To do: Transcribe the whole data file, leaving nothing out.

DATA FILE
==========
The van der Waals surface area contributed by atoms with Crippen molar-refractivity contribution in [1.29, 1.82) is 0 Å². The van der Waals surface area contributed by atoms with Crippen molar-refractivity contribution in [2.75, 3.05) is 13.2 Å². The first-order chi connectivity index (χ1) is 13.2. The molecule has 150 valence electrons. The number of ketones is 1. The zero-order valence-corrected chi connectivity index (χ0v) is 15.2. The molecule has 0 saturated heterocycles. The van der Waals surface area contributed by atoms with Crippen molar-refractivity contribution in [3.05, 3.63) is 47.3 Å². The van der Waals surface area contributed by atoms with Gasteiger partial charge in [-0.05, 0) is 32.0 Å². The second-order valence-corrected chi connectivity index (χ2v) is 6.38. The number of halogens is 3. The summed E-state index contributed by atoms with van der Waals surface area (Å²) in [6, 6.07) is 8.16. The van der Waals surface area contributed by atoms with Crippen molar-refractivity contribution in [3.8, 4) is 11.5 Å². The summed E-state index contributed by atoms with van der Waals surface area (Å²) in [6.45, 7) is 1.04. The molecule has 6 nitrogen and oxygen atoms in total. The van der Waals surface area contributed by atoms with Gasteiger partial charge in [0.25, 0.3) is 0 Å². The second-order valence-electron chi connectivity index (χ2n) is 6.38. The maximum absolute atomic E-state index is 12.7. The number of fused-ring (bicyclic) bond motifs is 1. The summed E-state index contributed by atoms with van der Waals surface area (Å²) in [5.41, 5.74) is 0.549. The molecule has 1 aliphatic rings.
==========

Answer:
The van der Waals surface area contributed by atoms with Crippen molar-refractivity contribution in [1.29, 1.82) is 0 Å². The van der Waals surface area contributed by atoms with Crippen molar-refractivity contribution in [2.75, 3.05) is 13.2 Å². The first-order chi connectivity index (χ1) is 13.2. The molecule has 150 valence electrons. The number of ketones is 1. The zero-order valence-corrected chi connectivity index (χ0v) is 15.2. The molecule has 0 saturated heterocycles. The van der Waals surface area contributed by atoms with Crippen molar-refractivity contribution in [3.05, 3.63) is 47.3 Å². The van der Waals surface area contributed by atoms with Gasteiger partial charge in [-0.05, 0) is 32.0 Å². The second-order valence-corrected chi connectivity index (χ2v) is 6.38. The number of halogens is 3. The summed E-state index contributed by atoms with van der Waals surface area (Å²) in [6, 6.07) is 8.16. The van der Waals surface area contributed by atoms with Crippen molar-refractivity contribution in [3.8, 4) is 11.5 Å². The summed E-state index contributed by atoms with van der Waals surface area (Å²) in [6.45, 7) is 1.04. The molecule has 6 nitrogen and oxygen atoms in total. The van der Waals surface area contributed by atoms with Gasteiger partial charge in [0.25, 0.3) is 0 Å². The second-order valence-electron chi connectivity index (χ2n) is 6.38. The maximum absolute atomic E-state index is 12.7. The number of fused-ring (bicyclic) bond motifs is 1. The summed E-state index contributed by atoms with van der Waals surface area (Å²) in [5.41, 5.74) is 0.549. The molecule has 1 aliphatic rings.